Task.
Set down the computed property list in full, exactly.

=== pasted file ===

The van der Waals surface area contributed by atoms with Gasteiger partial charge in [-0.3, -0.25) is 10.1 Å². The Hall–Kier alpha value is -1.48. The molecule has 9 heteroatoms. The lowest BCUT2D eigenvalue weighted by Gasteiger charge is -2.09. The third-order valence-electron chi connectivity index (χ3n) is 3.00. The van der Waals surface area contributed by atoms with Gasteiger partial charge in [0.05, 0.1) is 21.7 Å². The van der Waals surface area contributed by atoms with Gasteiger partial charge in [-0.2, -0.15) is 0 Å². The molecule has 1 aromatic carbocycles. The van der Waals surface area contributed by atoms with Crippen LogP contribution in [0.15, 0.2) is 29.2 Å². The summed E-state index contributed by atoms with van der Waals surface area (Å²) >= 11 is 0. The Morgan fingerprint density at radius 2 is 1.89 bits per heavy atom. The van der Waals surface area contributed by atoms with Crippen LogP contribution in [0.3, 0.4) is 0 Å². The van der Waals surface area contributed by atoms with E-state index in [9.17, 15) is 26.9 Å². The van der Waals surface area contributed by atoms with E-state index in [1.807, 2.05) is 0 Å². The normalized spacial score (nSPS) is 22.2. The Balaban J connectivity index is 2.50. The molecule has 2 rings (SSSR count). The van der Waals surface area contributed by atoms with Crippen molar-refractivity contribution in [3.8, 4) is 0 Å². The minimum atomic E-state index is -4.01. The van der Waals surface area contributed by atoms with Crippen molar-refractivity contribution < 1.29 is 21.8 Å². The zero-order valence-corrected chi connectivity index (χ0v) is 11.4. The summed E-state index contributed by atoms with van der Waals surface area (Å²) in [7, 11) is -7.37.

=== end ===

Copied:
The van der Waals surface area contributed by atoms with Gasteiger partial charge in [-0.3, -0.25) is 10.1 Å². The Hall–Kier alpha value is -1.48. The molecule has 9 heteroatoms. The lowest BCUT2D eigenvalue weighted by Gasteiger charge is -2.09. The third-order valence-electron chi connectivity index (χ3n) is 3.00. The van der Waals surface area contributed by atoms with Gasteiger partial charge in [0.05, 0.1) is 21.7 Å². The van der Waals surface area contributed by atoms with Gasteiger partial charge in [-0.2, -0.15) is 0 Å². The molecule has 1 aromatic carbocycles. The van der Waals surface area contributed by atoms with Crippen LogP contribution in [0.15, 0.2) is 29.2 Å². The summed E-state index contributed by atoms with van der Waals surface area (Å²) >= 11 is 0. The Morgan fingerprint density at radius 2 is 1.89 bits per heavy atom. The van der Waals surface area contributed by atoms with Crippen LogP contribution in [0.3, 0.4) is 0 Å². The van der Waals surface area contributed by atoms with E-state index in [9.17, 15) is 26.9 Å². The van der Waals surface area contributed by atoms with E-state index in [1.807, 2.05) is 0 Å². The normalized spacial score (nSPS) is 22.2. The Balaban J connectivity index is 2.50. The molecule has 2 rings (SSSR count). The van der Waals surface area contributed by atoms with Crippen molar-refractivity contribution in [3.8, 4) is 0 Å². The minimum atomic E-state index is -4.01. The van der Waals surface area contributed by atoms with Crippen molar-refractivity contribution < 1.29 is 21.8 Å². The zero-order valence-corrected chi connectivity index (χ0v) is 11.4. The summed E-state index contributed by atoms with van der Waals surface area (Å²) in [7, 11) is -7.37.